What′s On at Europe′s Museums | Culture| Arts, music and lifestyle reporting from Germany | DW | 29.09.2003
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What's On at Europe's Museums

Dutch painters have the 'write stuff' in Dublin; Japan bares its soul in Bonn; Birmingham takes a look at the body; a show in Utrecht asks: "How new is neo?"


The e-mail of the 17th century, on view in Dublin

Love Letters: Dutch Genre Painting in the Age of Vermeer

National Gallery of Ireland, Dublin

Just as e-mail today dominates written communication, the writing of personal letters became widespread and fashionable in the 17th century. Although letters had long existed, the notion that they could convey private feeling and emotions suddenly captured the popular imagination. During this period, not only was Holland the most literate country in Europe and a leading publishing center, it was also the focus of an explosion of epistolary activity. In turn, 17th-century painters became the first to depict anonymous people writing, reading, dispatching and receiving letters. Leading painters such as Gerard ter Borch, Gabriel Metsu, Frans van Mieris, Pieter de Hooch and Johannes Vermeer made the letter a central feature of their scenes of everyday life, defining the subject and creating memorable images that would influence generations of painters to come. The exhibition includes over 40 paintings drawn from both public and private collections around the world.

"Love Letters" runs from Oct. 1 through Dec. 31, 2003. The museum is open Monday through Saturday from 9:30 to 17:30, Thursday until 20:30, Sunday 12:00 until 17:30. Closed Good Friday and December 24-26.

Beauty and Soul of Japan

Kunst- und Ausstellungshalle der Bundesrepublik Deutschland, Bonn

The artistic identity of Japan was essentially formed from the 15th to the early 17th centuries. From the highly cultivated lifestyle of the shoguns and the samurai / bushi, the noblemen and the warlords, a unique aesthetic emerged. It manifested itself in architecture, painting, and sculpture, but also in weapons, ceramics, the "way of tea" and the Noh-theatre. The exhibition examines the complexity of this golden age of Japanese art with important objects from the collection of the Tokyo National Museum and with reconstructions of traditional tea rooms and a shoin study room. The tensions between a concept of indirect, discreet beauty and magnificent splendour, between rural and urban life, between the intimacy of a tea ceremony and the public splendor of a noble residence, permit intriguing new insights into the great tradition of the art of Japan.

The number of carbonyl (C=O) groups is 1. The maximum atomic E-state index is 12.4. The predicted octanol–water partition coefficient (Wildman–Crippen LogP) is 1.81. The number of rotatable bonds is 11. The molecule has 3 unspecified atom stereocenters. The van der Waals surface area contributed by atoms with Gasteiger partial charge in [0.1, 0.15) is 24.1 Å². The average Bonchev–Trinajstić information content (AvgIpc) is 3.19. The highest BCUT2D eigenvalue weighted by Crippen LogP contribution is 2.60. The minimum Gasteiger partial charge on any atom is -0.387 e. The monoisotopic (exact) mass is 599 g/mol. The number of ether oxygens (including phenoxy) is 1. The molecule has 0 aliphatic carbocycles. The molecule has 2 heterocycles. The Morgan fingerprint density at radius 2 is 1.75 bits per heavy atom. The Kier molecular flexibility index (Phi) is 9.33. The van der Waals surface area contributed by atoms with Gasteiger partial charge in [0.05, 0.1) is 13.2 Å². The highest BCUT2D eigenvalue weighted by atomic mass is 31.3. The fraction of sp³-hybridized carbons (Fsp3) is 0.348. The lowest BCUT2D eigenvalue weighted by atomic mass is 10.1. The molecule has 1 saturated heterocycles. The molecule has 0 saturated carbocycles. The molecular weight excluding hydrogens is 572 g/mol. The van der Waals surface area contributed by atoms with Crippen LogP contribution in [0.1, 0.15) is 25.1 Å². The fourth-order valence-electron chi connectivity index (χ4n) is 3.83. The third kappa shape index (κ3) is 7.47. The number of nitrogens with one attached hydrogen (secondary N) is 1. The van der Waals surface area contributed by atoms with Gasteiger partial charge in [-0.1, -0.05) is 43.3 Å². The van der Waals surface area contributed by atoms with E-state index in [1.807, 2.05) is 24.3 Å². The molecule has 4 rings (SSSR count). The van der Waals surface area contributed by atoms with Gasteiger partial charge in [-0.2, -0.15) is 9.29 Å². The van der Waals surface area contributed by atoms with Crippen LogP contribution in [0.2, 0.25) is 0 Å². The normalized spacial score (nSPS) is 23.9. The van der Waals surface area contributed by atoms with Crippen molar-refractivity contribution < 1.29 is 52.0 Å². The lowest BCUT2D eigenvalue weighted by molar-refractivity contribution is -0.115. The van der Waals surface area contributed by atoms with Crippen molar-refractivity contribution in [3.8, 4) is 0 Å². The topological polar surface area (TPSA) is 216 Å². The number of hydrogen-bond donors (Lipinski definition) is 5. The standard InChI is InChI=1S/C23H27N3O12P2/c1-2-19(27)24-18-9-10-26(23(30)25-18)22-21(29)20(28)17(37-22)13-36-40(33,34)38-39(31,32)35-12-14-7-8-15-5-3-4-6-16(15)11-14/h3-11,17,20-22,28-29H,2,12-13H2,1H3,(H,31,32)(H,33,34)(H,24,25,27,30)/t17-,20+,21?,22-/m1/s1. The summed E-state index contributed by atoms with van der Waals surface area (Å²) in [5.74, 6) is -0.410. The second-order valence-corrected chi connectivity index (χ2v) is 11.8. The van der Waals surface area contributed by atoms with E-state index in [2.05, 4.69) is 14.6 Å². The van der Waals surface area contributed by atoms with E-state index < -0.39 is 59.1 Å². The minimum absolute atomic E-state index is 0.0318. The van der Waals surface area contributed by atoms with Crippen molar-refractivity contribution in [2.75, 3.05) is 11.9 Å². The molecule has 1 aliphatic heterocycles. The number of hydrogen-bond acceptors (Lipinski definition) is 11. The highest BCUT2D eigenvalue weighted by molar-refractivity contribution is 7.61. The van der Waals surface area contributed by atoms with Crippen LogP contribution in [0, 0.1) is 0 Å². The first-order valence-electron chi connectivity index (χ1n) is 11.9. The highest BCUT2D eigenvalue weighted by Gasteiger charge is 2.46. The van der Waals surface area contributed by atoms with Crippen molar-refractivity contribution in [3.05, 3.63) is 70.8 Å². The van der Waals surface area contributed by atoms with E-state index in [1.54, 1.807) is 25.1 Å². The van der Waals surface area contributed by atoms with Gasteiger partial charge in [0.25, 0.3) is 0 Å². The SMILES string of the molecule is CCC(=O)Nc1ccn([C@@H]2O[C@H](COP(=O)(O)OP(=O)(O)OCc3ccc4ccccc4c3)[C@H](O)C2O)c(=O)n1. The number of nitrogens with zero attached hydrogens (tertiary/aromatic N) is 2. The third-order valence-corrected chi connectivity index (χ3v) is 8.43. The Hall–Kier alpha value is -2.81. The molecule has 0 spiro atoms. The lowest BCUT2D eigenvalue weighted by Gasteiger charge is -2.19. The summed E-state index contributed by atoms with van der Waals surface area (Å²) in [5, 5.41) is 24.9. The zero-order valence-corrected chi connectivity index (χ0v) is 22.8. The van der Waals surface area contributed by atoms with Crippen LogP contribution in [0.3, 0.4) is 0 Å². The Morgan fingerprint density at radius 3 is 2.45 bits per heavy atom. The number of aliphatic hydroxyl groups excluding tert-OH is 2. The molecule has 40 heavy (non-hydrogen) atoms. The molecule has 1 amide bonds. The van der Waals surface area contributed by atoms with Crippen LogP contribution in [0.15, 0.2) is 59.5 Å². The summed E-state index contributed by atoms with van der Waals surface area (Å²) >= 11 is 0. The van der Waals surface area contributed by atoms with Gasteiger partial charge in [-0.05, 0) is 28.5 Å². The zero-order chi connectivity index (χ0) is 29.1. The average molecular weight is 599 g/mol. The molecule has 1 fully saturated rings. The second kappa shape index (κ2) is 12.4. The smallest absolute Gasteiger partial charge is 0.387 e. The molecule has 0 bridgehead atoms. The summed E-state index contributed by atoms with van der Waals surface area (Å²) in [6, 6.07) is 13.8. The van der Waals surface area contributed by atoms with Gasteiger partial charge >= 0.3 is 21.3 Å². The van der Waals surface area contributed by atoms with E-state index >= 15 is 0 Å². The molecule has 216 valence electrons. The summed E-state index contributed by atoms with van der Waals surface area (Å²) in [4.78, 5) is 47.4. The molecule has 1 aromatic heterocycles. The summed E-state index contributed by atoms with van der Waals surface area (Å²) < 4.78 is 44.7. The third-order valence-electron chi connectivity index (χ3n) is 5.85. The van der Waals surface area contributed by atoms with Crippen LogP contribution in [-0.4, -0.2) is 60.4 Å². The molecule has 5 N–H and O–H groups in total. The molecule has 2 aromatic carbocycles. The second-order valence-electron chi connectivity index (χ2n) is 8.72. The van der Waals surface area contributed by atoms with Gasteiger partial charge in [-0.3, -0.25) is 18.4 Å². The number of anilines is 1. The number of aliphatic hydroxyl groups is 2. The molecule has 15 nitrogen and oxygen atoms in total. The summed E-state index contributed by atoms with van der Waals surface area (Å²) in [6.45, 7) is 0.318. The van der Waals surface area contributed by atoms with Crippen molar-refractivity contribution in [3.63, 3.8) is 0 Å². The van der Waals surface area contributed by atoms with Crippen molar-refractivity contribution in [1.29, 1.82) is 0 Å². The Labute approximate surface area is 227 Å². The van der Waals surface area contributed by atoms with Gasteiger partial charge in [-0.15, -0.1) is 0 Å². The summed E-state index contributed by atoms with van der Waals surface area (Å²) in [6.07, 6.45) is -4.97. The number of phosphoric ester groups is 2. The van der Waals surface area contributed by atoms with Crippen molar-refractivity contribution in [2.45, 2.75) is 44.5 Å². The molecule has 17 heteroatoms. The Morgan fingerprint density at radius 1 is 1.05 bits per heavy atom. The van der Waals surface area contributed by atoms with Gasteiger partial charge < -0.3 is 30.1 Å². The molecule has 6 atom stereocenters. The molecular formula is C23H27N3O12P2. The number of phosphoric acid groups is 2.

"Beauty and Soul of Japan" runs through October 26, 2003. The museum is open Tuesday and Wednesday from 10:00 to 21:00; Thursday through Sunday and holidays, 10:00 to 19:00.

The Human Condition: The Figure in British Art 1950-2002

Birmingham Museums & Art Gallery, Birmingham

'The Human Condition' explores the ways in which artists have interpreted and depicted the human figure over the past half century. From carefully observed figure studies, surreal portraits and deeply symbolic visions to expressive records of humanity, nightmarish scenes of childhood and striking interpretations of human suffering. The exhibition shows a broad range of styles, subjects and ideas all inspired by the human figure and what it is to be human. Featuring works by Francis Bacon, Craigie Horsfield, Shani Rhys James, Helen Chadwick and Lubaina Himid, as well as special guest artists Marta de Menezez, Barbara Walker, Raymond Mason and Ana Maria Pacheco.

"The Human Condition" runs through February 29, 2004. The museum is open Tuesday to Sunday 11.30 to 16:00, closed Monday except Bank Holidays.

NEO: Abused, Forgotten, Remodelled

Centraal Museum, Utrecht

Ever since the excavation of Pompeii and Herculaneum in 1750, elements of the classical style have been reincorporated and reimagined in all forms of contemporary culture, from the visual arts to music and cuisine. Thanks to these "neo"-styles, the most exclusive art works of antiquity found their way to the man on the street, for example, the continuously evolving neo-styles in fashion, pop music and interior design or the revivals of various "looks," from hippie to punk. Utrecht's Centraal Museum illustrates the concept of neo in its broadest sense. Occupying the nine galleries of the Centraal Museum’s stables complex, the exhibit shows just how much there is to the idea of "neo" -- not only in the visual and fine arts, but in architecture and film as well.

"Neo" runs through Jan. 4, 2004. The museum is open Tuesday through Sunday, 11:00 to 17:00. Closed April 30, Dec. 25 and Jan. 1.